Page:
Also, as per Ministry of Rural Development, Department of Land Resources, 6,08,384 water harvesting structures have been created in different states under PMKSY-WDC component during the period 2014-15 to 2019-20 (up to September 2019). By October 31, 2019, 17751.75 crore has been released to states as Central share for implementation of Watershed Development Projects. Water being a State subject, efforts to initiate suitable demand side and supply side interventions including conservation and management of water resources is primarily States’ responsibility.
In cities, the average annual per capita water availability in the years 2001 and 2011 was assessed as 1816 cubic meters and 1545 cubic meters respectively which may further reduce to 1486 cubic meters in the year 2021. Ministry of Jal Shakti has launched Jal Shakti Abhiyan (JSA) — a campaign for water conservation and water security. During the campaign, officers, groundwater experts and scientists from the Government of India worked together with State and district officials in India’s most water-stressed districts for water conservation and water resource management.
Central Government has formulated a National Perspective Plan (NPP) for Water Resources Development which envisages transfer of water from water surplus basins to water deficit basins to improve availability of water. The government has launched Atal Mission for Rejuvenation and Urban Transformation (AMRUT) 2019-20 with focus on development of basic civic amenities in the Mission cities. Under the water supply component of the Mission, projects related to rain water harvesting, rejuvenation of water bodies specifically for drinking water supply, recharging of ground water, etc., could be taken up.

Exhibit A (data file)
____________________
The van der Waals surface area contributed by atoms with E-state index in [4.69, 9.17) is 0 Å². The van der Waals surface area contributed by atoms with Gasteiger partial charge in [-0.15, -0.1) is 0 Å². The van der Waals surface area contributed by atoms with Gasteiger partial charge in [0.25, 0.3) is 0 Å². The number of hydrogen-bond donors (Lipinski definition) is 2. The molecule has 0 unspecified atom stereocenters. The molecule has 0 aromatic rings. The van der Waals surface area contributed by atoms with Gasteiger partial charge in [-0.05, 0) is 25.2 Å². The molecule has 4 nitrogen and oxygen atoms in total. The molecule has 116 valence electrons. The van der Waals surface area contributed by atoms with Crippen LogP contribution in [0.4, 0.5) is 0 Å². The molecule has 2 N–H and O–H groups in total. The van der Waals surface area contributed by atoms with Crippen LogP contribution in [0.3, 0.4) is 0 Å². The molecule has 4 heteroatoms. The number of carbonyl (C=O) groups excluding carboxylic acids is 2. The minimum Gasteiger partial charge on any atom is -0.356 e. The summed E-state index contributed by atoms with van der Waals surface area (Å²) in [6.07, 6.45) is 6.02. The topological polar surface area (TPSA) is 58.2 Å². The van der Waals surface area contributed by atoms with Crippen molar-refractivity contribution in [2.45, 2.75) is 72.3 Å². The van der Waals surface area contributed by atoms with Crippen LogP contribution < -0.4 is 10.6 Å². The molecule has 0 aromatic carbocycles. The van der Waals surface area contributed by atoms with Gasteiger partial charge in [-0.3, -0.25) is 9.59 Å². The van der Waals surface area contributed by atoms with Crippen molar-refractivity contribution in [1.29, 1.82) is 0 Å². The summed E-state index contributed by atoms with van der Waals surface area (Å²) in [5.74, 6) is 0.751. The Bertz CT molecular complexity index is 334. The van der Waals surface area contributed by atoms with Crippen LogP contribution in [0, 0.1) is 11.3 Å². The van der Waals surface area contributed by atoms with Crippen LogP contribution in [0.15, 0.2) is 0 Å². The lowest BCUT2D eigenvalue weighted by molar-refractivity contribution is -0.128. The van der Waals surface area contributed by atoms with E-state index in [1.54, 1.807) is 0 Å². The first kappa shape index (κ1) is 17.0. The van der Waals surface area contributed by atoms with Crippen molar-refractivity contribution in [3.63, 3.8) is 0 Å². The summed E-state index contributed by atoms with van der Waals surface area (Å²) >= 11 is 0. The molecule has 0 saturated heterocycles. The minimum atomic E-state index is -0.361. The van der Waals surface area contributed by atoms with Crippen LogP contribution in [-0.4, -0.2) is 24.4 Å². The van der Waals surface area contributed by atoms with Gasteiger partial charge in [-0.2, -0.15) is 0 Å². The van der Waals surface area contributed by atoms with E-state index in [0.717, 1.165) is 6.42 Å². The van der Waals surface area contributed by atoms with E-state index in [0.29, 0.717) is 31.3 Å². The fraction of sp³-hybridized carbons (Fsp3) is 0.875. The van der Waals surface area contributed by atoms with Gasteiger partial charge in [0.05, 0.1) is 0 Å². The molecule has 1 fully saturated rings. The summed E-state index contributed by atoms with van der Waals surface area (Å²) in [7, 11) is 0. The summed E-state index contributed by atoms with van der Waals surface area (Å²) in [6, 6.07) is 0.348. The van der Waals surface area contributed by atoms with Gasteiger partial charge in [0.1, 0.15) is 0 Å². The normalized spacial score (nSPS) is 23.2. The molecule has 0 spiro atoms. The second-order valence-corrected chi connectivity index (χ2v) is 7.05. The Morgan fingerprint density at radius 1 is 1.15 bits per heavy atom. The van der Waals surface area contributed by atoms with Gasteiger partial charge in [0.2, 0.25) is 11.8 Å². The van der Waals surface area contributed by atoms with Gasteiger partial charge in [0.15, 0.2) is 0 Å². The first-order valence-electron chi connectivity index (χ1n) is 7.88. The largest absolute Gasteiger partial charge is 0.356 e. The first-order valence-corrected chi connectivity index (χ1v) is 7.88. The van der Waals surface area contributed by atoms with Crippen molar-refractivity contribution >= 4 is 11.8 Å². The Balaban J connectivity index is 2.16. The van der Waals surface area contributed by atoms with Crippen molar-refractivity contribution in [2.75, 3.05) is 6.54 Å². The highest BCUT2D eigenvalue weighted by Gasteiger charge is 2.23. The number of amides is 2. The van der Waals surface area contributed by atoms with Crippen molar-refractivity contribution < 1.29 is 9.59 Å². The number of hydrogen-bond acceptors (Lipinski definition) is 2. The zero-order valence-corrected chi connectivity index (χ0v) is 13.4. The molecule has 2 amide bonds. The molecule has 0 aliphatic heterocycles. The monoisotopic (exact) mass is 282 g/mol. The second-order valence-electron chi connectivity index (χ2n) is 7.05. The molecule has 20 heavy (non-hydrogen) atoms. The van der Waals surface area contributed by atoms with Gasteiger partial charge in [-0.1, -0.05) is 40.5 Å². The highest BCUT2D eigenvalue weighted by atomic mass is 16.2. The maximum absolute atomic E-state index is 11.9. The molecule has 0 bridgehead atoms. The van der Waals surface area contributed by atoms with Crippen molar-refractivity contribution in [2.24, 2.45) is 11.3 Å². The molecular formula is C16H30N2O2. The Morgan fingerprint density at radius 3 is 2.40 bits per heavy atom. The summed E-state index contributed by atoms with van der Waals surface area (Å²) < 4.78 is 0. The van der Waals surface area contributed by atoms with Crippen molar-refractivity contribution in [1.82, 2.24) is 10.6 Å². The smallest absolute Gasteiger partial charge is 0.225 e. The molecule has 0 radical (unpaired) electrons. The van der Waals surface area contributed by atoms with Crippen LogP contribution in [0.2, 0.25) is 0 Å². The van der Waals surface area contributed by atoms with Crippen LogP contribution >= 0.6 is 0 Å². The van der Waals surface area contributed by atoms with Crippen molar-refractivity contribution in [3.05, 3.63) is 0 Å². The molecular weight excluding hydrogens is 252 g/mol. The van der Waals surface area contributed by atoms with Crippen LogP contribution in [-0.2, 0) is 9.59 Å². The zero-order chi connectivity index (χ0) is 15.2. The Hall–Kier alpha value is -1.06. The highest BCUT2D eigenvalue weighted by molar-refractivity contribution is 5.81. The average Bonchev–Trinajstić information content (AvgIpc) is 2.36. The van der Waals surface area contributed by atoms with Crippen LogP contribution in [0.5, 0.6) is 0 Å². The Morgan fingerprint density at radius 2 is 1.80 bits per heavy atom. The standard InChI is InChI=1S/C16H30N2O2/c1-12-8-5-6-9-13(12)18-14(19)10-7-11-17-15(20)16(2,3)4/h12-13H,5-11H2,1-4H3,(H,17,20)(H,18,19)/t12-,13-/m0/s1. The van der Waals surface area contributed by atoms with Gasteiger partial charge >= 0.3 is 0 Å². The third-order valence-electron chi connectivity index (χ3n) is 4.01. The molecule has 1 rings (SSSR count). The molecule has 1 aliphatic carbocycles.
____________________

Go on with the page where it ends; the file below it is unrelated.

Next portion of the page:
The government has launched Jal Jeevan Mission, which aims at providing functional household tap connections to every rural household by 2024 at the service level of 55 litre per capita per day. This Mission will focus on integrated demand and supply side management of water at the local level, including creation of local infrastructure for source sustainability like rainwater harvesting, groundwater recharge and management of household wastewater for reuse in agriculture.